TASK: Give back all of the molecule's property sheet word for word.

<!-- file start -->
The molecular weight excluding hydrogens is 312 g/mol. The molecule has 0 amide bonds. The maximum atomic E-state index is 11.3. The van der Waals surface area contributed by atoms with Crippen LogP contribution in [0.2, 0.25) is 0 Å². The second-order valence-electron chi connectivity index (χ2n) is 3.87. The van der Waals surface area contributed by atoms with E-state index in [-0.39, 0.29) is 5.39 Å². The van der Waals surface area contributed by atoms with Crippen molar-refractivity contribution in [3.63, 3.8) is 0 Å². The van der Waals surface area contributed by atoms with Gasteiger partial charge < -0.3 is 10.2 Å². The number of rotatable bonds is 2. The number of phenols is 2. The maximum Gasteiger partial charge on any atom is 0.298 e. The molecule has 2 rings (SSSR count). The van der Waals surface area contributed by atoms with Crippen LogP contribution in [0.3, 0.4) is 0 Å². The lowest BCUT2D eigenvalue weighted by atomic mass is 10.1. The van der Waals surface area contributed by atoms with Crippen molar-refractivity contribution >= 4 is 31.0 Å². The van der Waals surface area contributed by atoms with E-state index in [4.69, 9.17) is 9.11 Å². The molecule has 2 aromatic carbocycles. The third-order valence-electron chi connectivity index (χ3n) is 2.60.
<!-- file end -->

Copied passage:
The molecular weight excluding hydrogens is 312 g/mol. The molecule has 0 amide bonds. The maximum atomic E-state index is 11.3. The van der Waals surface area contributed by atoms with Crippen LogP contribution in [0.2, 0.25) is 0 Å². The second-order valence-electron chi connectivity index (χ2n) is 3.87. The van der Waals surface area contributed by atoms with E-state index in [-0.39, 0.29) is 5.39 Å². The van der Waals surface area contributed by atoms with Crippen molar-refractivity contribution in [3.63, 3.8) is 0 Å². The van der Waals surface area contributed by atoms with Gasteiger partial charge < -0.3 is 10.2 Å². The number of rotatable bonds is 2. The number of phenols is 2. The maximum Gasteiger partial charge on any atom is 0.298 e. The molecule has 2 rings (SSSR count). The van der Waals surface area contributed by atoms with Crippen LogP contribution in [0.3, 0.4) is 0 Å². The lowest BCUT2D eigenvalue weighted by atomic mass is 10.1. The van der Waals surface area contributed by atoms with Crippen molar-refractivity contribution >= 4 is 31.0 Å². The van der Waals surface area contributed by atoms with E-state index in [4.69, 9.17) is 9.11 Å². The molecule has 2 aromatic carbocycles. The third-order valence-electron chi connectivity index (χ3n) is 2.60.